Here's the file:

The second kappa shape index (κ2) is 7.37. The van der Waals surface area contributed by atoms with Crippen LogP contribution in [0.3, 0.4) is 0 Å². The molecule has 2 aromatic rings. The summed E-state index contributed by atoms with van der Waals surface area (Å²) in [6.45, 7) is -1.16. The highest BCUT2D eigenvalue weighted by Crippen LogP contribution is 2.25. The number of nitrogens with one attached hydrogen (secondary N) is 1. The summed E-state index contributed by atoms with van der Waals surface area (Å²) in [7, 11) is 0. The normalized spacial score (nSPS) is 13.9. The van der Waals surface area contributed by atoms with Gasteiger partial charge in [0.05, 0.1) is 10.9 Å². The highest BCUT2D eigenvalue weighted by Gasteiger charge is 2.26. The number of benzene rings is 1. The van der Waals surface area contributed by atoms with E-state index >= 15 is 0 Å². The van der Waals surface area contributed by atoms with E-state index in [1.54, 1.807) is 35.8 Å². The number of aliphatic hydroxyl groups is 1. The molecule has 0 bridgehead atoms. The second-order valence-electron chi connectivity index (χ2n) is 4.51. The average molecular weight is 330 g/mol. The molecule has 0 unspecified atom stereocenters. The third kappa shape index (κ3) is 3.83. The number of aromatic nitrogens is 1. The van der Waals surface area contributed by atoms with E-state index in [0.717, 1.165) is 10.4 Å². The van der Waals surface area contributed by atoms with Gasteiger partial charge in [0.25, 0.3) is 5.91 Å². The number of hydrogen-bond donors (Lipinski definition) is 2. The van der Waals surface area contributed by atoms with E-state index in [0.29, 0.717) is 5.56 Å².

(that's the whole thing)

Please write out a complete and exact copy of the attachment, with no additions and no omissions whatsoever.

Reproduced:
The second kappa shape index (κ2) is 7.37. The van der Waals surface area contributed by atoms with Crippen LogP contribution in [0.3, 0.4) is 0 Å². The molecule has 2 aromatic rings. The summed E-state index contributed by atoms with van der Waals surface area (Å²) in [6.45, 7) is -1.16. The highest BCUT2D eigenvalue weighted by Crippen LogP contribution is 2.25. The number of nitrogens with one attached hydrogen (secondary N) is 1. The summed E-state index contributed by atoms with van der Waals surface area (Å²) in [7, 11) is 0. The normalized spacial score (nSPS) is 13.9. The van der Waals surface area contributed by atoms with Gasteiger partial charge in [0.05, 0.1) is 10.9 Å². The highest BCUT2D eigenvalue weighted by Gasteiger charge is 2.26. The number of benzene rings is 1. The van der Waals surface area contributed by atoms with E-state index >= 15 is 0 Å². The van der Waals surface area contributed by atoms with E-state index in [1.54, 1.807) is 35.8 Å². The number of aliphatic hydroxyl groups is 1. The molecule has 0 bridgehead atoms. The second-order valence-electron chi connectivity index (χ2n) is 4.51. The average molecular weight is 330 g/mol. The molecule has 0 unspecified atom stereocenters. The third kappa shape index (κ3) is 3.83. The number of aromatic nitrogens is 1. The van der Waals surface area contributed by atoms with E-state index in [0.717, 1.165) is 10.4 Å². The van der Waals surface area contributed by atoms with Gasteiger partial charge in [0.25, 0.3) is 5.91 Å². The number of hydrogen-bond donors (Lipinski definition) is 2. The van der Waals surface area contributed by atoms with E-state index in [0.29, 0.717) is 5.56 Å².